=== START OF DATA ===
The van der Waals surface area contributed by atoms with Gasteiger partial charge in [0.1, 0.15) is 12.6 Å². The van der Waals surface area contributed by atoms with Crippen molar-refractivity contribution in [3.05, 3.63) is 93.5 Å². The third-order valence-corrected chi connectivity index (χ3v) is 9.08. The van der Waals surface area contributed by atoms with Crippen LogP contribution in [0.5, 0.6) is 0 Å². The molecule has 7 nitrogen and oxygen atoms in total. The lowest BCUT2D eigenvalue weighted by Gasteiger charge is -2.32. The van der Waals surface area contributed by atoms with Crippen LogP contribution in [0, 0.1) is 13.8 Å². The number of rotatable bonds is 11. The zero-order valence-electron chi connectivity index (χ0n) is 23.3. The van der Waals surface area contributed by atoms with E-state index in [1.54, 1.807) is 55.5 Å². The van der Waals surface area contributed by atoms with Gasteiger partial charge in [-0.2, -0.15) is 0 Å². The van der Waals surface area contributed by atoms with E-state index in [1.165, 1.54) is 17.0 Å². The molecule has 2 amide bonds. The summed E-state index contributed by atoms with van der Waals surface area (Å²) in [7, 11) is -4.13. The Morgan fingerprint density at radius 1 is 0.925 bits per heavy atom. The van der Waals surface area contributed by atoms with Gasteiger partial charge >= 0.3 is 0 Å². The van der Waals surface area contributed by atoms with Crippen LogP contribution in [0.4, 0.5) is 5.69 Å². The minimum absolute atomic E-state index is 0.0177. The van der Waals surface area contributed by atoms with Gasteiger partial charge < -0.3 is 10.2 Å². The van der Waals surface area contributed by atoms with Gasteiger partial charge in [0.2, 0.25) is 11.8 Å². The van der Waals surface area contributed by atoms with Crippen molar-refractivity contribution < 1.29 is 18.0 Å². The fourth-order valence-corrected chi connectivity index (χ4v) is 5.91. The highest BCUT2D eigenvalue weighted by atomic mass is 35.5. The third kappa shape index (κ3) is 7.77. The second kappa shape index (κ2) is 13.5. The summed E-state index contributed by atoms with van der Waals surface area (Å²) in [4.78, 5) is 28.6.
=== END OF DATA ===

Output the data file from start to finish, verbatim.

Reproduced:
The van der Waals surface area contributed by atoms with Gasteiger partial charge in [0.1, 0.15) is 12.6 Å². The van der Waals surface area contributed by atoms with Crippen molar-refractivity contribution in [3.05, 3.63) is 93.5 Å². The third-order valence-corrected chi connectivity index (χ3v) is 9.08. The van der Waals surface area contributed by atoms with Crippen LogP contribution in [0.5, 0.6) is 0 Å². The molecule has 7 nitrogen and oxygen atoms in total. The lowest BCUT2D eigenvalue weighted by Gasteiger charge is -2.32. The van der Waals surface area contributed by atoms with Crippen LogP contribution in [0, 0.1) is 13.8 Å². The number of rotatable bonds is 11. The zero-order valence-electron chi connectivity index (χ0n) is 23.3. The van der Waals surface area contributed by atoms with E-state index in [1.54, 1.807) is 55.5 Å². The van der Waals surface area contributed by atoms with Gasteiger partial charge in [-0.2, -0.15) is 0 Å². The van der Waals surface area contributed by atoms with E-state index in [1.165, 1.54) is 17.0 Å². The molecule has 2 amide bonds. The summed E-state index contributed by atoms with van der Waals surface area (Å²) in [7, 11) is -4.13. The Morgan fingerprint density at radius 1 is 0.925 bits per heavy atom. The van der Waals surface area contributed by atoms with Gasteiger partial charge >= 0.3 is 0 Å². The van der Waals surface area contributed by atoms with Crippen LogP contribution in [0.4, 0.5) is 5.69 Å². The minimum absolute atomic E-state index is 0.0177. The van der Waals surface area contributed by atoms with Gasteiger partial charge < -0.3 is 10.2 Å². The van der Waals surface area contributed by atoms with Gasteiger partial charge in [0.2, 0.25) is 11.8 Å². The van der Waals surface area contributed by atoms with Crippen molar-refractivity contribution < 1.29 is 18.0 Å². The fourth-order valence-corrected chi connectivity index (χ4v) is 5.91. The highest BCUT2D eigenvalue weighted by atomic mass is 35.5. The third kappa shape index (κ3) is 7.77. The second kappa shape index (κ2) is 13.5. The summed E-state index contributed by atoms with van der Waals surface area (Å²) in [4.78, 5) is 28.6.